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OBITUARY :-

Miss JULIA GODDARD

Miss Mary LLOYD

MRS. LORAINE

MRS. NICHOL

MR. CONSTANT STAMS

MR. GULAL CHAND

OLD AGE Pensions (Horse Illustrations)
OLIVER WENDELL HOLMES ON THE ETERNAL VERITIES
ON Preventive INOCULATION, by Surgeon-General Thornton, C.B.
One More PLEA FOR THE Birds, by Mrs. Edward Phillips...
Orter, The, Its LIFE AND DEATH, by Col. Coulson
OUR ALLIES AND AUXILIARIES :--
The Women's BRANCH OF The PENNSYLVANIA SOCIETY FOR THE PREVENTION OF

Cruelty TO ANIMALS, by Mrs. C. Earle White
Newton Abbot S.P.C.A., by Capt. Quintanilha

Manchester Anti-ViviseCTION SOCIETY, by Mrs. Herbert Philips

Our Birds, by the Rev. Joseph Stratton, M.A.

OUR PORTRAIT GALLERY

OUR Robin (Illustrated), by Eleanor Maude Beeby

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Record of the MONTH

163, 181, 203, 224, 227

REGIMENTAL Pets
REMINISCENCES OF THE DE MORGANS AND CARLYLE, by James Macaulay, M.D.

8

ROBERT BROWNING AND THE ANIMALS, by Dr. E. Berdoe

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The Dogs' HOME, BATTERSEA

144
The Dove," by E. ...

179

The Erricacy of the SPARROW, by Edith Carrington

215

The God of the Horse, by the Very Rev. the Dean of Durham

114

THE INFLUENCE OF THE FIReside, by Frances Power Cobbe

229
The LIBRARY Table...

16, 88, 534

The Lower BRETHREN, by Canon Wilberforce

123

The Muzzle TORTURE, by Professor W. Hill (Illustrated)

197

The MUZZLING OF Dogs

140

The MUZZLING ORDER, Who is RESPONSIBLE ? What Experts Say, by the Editor 154

The Night.JAR At Home, by Edith Carrington (Illustrated)

145
The Outlook, by the Editor ...

9

The Secret of the Oxen, by the Countess Kamensky, Translated by Frances Power

Cobbe

3

The WEARING OF Furs (Col. Coulson, Mr. Gambier Bolton, Prof. Jordan)

132
Two Dreams, by Bessie Joynes

143
TRIAL BY Jury,” Amongst Birds

107, 138

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Victoria STREET Anti-Vivisection Society's Annual Meeting, Letters from Mr.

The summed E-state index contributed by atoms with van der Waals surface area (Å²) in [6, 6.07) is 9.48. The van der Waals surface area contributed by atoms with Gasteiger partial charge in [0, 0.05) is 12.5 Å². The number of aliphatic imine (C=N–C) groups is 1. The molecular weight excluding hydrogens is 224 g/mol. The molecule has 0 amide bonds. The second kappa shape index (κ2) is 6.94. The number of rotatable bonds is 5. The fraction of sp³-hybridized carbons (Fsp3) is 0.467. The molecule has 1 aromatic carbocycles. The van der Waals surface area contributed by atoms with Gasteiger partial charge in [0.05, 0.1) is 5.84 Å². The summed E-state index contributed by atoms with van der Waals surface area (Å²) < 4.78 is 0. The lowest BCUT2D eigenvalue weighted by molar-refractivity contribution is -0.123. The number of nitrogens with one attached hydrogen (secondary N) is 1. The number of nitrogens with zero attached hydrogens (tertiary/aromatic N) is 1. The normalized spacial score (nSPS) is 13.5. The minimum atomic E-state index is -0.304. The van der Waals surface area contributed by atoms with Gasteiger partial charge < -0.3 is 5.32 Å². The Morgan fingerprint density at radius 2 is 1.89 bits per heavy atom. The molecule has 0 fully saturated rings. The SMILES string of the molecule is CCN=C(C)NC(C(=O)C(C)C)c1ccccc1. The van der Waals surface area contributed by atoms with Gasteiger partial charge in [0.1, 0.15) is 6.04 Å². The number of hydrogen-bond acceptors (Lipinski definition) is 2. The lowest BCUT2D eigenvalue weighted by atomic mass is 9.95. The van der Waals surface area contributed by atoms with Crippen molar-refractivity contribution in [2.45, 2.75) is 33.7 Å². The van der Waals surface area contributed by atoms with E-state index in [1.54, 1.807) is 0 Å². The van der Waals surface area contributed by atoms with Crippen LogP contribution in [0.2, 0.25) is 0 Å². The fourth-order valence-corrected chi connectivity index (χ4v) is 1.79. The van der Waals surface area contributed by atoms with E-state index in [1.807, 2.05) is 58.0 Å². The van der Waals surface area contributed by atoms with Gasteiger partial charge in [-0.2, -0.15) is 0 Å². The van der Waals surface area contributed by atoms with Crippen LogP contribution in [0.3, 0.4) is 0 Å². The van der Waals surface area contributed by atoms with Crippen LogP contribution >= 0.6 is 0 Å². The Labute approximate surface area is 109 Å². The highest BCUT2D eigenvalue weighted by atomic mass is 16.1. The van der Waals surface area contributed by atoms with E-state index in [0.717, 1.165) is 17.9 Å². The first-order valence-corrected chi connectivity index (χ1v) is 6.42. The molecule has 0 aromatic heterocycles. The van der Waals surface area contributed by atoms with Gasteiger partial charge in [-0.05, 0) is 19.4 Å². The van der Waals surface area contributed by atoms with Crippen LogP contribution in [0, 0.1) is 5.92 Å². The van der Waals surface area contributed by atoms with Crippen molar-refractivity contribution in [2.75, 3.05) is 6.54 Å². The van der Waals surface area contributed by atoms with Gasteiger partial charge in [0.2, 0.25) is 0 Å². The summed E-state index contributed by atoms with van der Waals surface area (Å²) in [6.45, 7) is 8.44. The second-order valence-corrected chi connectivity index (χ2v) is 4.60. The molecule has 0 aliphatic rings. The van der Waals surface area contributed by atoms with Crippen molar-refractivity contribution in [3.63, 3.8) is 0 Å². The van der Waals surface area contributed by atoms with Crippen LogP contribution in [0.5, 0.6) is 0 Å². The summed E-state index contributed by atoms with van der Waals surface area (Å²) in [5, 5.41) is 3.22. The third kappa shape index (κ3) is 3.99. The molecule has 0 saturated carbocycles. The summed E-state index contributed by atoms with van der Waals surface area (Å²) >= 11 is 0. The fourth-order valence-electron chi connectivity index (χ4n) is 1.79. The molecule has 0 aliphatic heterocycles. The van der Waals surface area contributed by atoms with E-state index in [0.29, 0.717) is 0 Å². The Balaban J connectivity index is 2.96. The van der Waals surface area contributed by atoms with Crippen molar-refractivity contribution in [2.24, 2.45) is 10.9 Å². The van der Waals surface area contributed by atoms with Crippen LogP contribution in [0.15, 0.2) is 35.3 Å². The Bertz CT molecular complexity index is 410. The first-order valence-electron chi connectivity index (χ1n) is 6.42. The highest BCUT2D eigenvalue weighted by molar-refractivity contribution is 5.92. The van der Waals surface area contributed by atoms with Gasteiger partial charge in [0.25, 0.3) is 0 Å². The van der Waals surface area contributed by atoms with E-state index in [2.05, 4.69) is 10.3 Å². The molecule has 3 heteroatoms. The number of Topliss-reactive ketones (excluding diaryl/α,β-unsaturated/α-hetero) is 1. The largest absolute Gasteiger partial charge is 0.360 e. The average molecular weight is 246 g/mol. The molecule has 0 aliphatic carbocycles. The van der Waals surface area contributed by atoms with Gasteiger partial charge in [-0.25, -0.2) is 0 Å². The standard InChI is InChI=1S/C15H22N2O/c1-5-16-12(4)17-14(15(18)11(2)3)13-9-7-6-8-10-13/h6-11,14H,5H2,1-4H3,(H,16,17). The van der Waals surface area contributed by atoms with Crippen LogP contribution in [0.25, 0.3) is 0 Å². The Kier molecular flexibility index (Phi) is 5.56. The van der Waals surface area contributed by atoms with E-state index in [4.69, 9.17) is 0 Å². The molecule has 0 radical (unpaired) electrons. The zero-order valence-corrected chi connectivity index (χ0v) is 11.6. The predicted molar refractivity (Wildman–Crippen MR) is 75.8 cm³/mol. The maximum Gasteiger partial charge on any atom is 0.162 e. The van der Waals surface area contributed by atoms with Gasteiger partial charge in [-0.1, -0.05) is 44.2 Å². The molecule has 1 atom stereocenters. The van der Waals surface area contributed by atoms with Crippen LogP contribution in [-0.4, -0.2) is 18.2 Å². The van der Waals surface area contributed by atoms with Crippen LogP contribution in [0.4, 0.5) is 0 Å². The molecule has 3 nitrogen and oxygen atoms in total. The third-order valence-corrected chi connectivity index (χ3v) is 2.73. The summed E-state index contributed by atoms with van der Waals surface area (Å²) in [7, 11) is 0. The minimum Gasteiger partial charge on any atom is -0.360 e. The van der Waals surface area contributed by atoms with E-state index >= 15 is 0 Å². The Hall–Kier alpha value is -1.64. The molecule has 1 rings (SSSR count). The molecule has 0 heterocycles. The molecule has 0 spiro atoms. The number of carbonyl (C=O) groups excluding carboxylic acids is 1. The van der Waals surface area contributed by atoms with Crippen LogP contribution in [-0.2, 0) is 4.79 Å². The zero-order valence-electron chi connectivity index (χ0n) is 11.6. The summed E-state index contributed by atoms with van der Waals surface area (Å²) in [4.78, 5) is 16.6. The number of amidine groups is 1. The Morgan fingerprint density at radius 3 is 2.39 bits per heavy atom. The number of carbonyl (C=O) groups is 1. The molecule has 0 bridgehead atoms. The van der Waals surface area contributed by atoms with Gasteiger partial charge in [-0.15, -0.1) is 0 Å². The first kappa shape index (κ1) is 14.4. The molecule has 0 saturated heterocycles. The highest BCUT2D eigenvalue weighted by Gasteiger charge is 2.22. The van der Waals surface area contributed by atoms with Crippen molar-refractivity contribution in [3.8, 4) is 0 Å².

Justice Hawkins, Sir Henry Irving, and Father Ignatius

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Next door to Battersea Park Road Station, London, Chatham, and Dover Railway.

PATRON-Her Most Gracious Majesty THE QUEEN.
PRESIDENT-His Grace THE DUKE OF PORTLAND.

Established in 1860 to Shelter Lost and Deserted Dogs found in the streets of London; to restore
dogs to their rightful owners; find new homes for good and useful animals, at nominal charges ;
to destroy useless and suffering animals in a humane and painless manner in the Lethal Chamber.

EVERY PURCHASER is required to state in writing the real purpose for
which the Animal is required, and the most stringent regulations are enforced to
prevent dogs being sold for PURPOSES OF EXPERIMENTATION.

THE HOME, which relies mainly on VOLUNTARY SUPPORT, is now in urgent need of

help. It has no Government subsidy, and its resources are severely taxed to meet the heavy demands

upon them.

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Frank Morrison

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R. FRANK MORRISON is one of the always been of the deepest interest to both of

band, by no means small, of English them. The cry of the children-and what a men and women who do good by pitiful, sorrowful cry it is the police-court